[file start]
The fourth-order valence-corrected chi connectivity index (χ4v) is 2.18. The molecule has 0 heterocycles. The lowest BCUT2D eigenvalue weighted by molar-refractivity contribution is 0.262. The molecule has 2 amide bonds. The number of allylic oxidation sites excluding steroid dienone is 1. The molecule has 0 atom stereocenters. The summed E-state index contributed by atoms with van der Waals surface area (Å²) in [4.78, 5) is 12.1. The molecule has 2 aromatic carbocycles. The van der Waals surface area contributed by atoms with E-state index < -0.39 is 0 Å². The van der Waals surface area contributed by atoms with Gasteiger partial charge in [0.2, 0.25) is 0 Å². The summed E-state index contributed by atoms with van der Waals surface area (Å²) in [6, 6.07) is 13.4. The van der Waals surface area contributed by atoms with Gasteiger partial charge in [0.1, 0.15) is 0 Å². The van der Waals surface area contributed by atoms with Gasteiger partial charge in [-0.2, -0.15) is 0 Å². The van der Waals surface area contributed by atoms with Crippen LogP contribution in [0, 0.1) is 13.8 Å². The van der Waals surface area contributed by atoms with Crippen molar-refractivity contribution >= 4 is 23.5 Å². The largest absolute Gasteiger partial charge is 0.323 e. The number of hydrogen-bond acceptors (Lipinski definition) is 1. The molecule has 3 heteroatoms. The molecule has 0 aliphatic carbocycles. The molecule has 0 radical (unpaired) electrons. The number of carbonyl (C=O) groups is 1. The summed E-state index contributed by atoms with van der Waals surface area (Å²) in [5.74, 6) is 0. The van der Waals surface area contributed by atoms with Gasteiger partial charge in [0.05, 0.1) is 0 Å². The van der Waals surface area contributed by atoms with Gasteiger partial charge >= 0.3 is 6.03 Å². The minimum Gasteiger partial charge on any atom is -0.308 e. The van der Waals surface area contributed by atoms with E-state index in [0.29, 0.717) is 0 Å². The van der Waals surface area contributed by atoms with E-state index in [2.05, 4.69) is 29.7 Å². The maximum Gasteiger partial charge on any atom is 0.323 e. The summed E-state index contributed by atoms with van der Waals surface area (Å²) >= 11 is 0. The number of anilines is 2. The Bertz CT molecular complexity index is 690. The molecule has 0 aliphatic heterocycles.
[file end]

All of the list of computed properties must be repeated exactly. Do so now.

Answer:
The fourth-order valence-corrected chi connectivity index (χ4v) is 2.18. The molecule has 0 heterocycles. The lowest BCUT2D eigenvalue weighted by molar-refractivity contribution is 0.262. The molecule has 2 amide bonds. The number of allylic oxidation sites excluding steroid dienone is 1. The molecule has 0 atom stereocenters. The summed E-state index contributed by atoms with van der Waals surface area (Å²) in [4.78, 5) is 12.1. The molecule has 2 aromatic carbocycles. The van der Waals surface area contributed by atoms with E-state index < -0.39 is 0 Å². The van der Waals surface area contributed by atoms with Gasteiger partial charge in [0.2, 0.25) is 0 Å². The summed E-state index contributed by atoms with van der Waals surface area (Å²) in [6, 6.07) is 13.4. The van der Waals surface area contributed by atoms with Gasteiger partial charge in [0.1, 0.15) is 0 Å². The van der Waals surface area contributed by atoms with Gasteiger partial charge in [-0.2, -0.15) is 0 Å². The van der Waals surface area contributed by atoms with Crippen LogP contribution in [0, 0.1) is 13.8 Å². The van der Waals surface area contributed by atoms with Crippen molar-refractivity contribution >= 4 is 23.5 Å². The largest absolute Gasteiger partial charge is 0.323 e. The number of hydrogen-bond acceptors (Lipinski definition) is 1. The molecule has 3 heteroatoms. The molecule has 0 aliphatic carbocycles. The molecule has 0 radical (unpaired) electrons. The number of carbonyl (C=O) groups is 1. The summed E-state index contributed by atoms with van der Waals surface area (Å²) in [5.74, 6) is 0. The van der Waals surface area contributed by atoms with Gasteiger partial charge in [0.05, 0.1) is 0 Å². The van der Waals surface area contributed by atoms with Gasteiger partial charge >= 0.3 is 6.03 Å². The minimum Gasteiger partial charge on any atom is -0.308 e. The van der Waals surface area contributed by atoms with E-state index in [0.29, 0.717) is 0 Å². The van der Waals surface area contributed by atoms with E-state index in [2.05, 4.69) is 29.7 Å². The maximum Gasteiger partial charge on any atom is 0.323 e. The summed E-state index contributed by atoms with van der Waals surface area (Å²) >= 11 is 0. The number of anilines is 2. The Bertz CT molecular complexity index is 690. The molecule has 0 aliphatic heterocycles.